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Thursday, April 07, 2005

Fugue No. 21 in Bb Major

It's pretty obvious to me that this whole "imitative form" is gonna be rather difficult in comparison to our previous assignments. That being said, I will analyze Fugue No. 21 in Bb Major from the first volume of Bach's The Well Tempered Klavier. With three voices and 3 melodies, (subject and 2 counter subjects), Tim Smith compares the Fugual form to that of a Tumbling Block quilt. "Stitching" the 3 melodies together, the 3 voices create "swatches" of colors. Seeing a visual representation of this analysis allows one to really visualize this musical quilt.
The first four measures are expository. The next voice enters in the next 4 bars playing the subject, while the top voice plays the first countersubject. The following 4 measures brings in the 3rd voice, while the middle voice goes to the first countersubject and the top plays the final countersubject. This constant switching of subject and countersubject between the voices gives the song a "tumbling feeling."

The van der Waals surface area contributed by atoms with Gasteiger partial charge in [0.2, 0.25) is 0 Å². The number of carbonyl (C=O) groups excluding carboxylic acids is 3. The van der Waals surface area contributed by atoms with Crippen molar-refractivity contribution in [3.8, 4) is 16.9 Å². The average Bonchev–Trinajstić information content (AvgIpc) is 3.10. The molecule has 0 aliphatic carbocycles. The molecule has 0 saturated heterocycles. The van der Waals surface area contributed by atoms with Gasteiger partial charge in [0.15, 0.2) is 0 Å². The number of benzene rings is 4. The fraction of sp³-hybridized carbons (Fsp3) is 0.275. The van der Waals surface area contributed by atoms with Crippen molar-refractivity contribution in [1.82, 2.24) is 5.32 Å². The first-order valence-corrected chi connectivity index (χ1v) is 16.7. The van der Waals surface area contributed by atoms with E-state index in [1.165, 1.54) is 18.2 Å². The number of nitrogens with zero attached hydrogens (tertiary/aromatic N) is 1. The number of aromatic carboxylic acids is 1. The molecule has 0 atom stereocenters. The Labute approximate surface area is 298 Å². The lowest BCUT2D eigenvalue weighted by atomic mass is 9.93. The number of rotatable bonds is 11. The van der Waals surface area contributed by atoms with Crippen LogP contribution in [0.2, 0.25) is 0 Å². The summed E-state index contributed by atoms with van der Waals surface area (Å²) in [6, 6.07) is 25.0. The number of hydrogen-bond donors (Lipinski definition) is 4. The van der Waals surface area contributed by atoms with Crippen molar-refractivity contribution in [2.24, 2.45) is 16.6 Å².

In measures 17 through 21 we hear brief repetitions of sequenced subjects. This one measure repeated melody can be found back in it's original form in measure 4. Underneath this we see 3 measures of inverted subject, helping serve as a transition to measure 22.
We then go back to the interwoven fabric of three voices, now in the relative minor key of g minor, then 4 bars later in the key of c minor. This is a developmental section. Measures 30-32 are the inversion of measures 19-21 and again serve as a transitional/modulatory section. Measure 37 brings us to Eb major, and we land finally in Bb major in measure 41. The tumbling subjects have brought us full circle.

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